I am an experienced worship leader and choir director. My husband relocated to a new state and joined a church that does not allow female worship "leaders". So, I sing background vocals and occasionally lead a song. We LOVE the church and the teaching but I am so hungry to be used more in worship. I really don't have a relationship with the team. We practice, then worship. The men worship leaders do not mentor women. And the women in charge are really singers with an admin role. We've had a few "stage training" sessions on how to clap, how to have eye contact, what to wear, how much makeup to wear. But nothing spiritual. No team worship time. I am used to having deep worship time with my team members and strong spiritual friendships. I have none of that on this team and it really hurts. I know they value me for what I contribute, but at the same time, I'm spiritually being really STUNTED in this ministry.  How do I know when it's time to step down? Am I being selfish?

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That's Inspiring! Amen Greg!

Here's an article you might find interesting...


I would say....................put your running shoes on and break the world record for running out of a church and slamming the door behind you!!!!  What you have just described to me is a church that has lost the plot or never had it to begin with! Excuse me for my outburst but this is a church that does not let the Holy Spirit in. Unfortunately there are churches that are under the illusion that they set the rules on worship just like putting on a SHOW. This is not broadway, stage training??? eye contact, what to wear, makeup!!!!! My Lord!!!  Seriously, you need to pray for God to show you where he would have you be, if it was me, I would be out of there in a heartbeat, but you need to seek the Holy Spirit and follow His leading. You obviously have a passion for Worship and God knows your heart, He will not have you be in a place where He cannot use you and where you can continue to grow in the knowledge of Him. If I were you, the first thing I would do is step down and if any one asks you why you are stepping down be honest with them in a loving way. Please contact me if you want to discuss more, I have experienced similar situation but God led me to where He wanted me to be, many blessings, I will pray for you, Ian <>/p>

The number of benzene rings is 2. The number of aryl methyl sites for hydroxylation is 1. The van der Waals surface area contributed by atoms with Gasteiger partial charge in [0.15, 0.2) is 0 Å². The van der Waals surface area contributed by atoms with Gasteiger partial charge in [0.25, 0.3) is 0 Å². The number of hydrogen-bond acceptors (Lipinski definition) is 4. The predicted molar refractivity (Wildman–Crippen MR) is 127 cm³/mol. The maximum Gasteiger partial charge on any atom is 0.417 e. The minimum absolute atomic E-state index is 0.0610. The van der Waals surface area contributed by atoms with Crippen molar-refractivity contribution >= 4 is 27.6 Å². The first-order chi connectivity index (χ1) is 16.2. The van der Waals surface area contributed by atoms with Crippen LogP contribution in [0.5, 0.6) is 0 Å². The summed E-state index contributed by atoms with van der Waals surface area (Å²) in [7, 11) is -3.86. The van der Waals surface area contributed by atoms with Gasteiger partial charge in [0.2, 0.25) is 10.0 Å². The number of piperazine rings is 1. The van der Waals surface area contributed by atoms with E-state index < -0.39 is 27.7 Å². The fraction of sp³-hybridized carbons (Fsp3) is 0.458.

What? You don't wear makeup on the worship platform? 

But truly - there's nothing wrong with helping people realize they shouldn't be deadpan. Just being a happy and joyful person isn't always enough, especially if you're in a mega church with a large auditorium. One doesn't naturally know what to do, especially then. What works in a smaller venue will not work in a large one. Your leaders can come across deadpan and unconnected, even if they feel connected. And nothing will discourage the congregation from participating than unconnected leaders. It becomes necessary to do things differently and often more pronounced.

Sometimes, it's as simple as reminding your people that they need to smile and act joyful. At other times, when the size of the auditorium dictates, it can take a concerted effort to work on stage presence. And if you're on camera/screen being broadcast to another auditorium, it's even more important to realize how you will come across. And doing makeup for on-stage/on-camera can be very different than day-to-day makeup.

This can make people uncomfortable, as if they're not being lead by the Holy Spirit. But it's no different than training preachers how to preach, how to organize a sermon for impact etc. or telling him that he needs to clip his nose hairs so they don't show up on camera.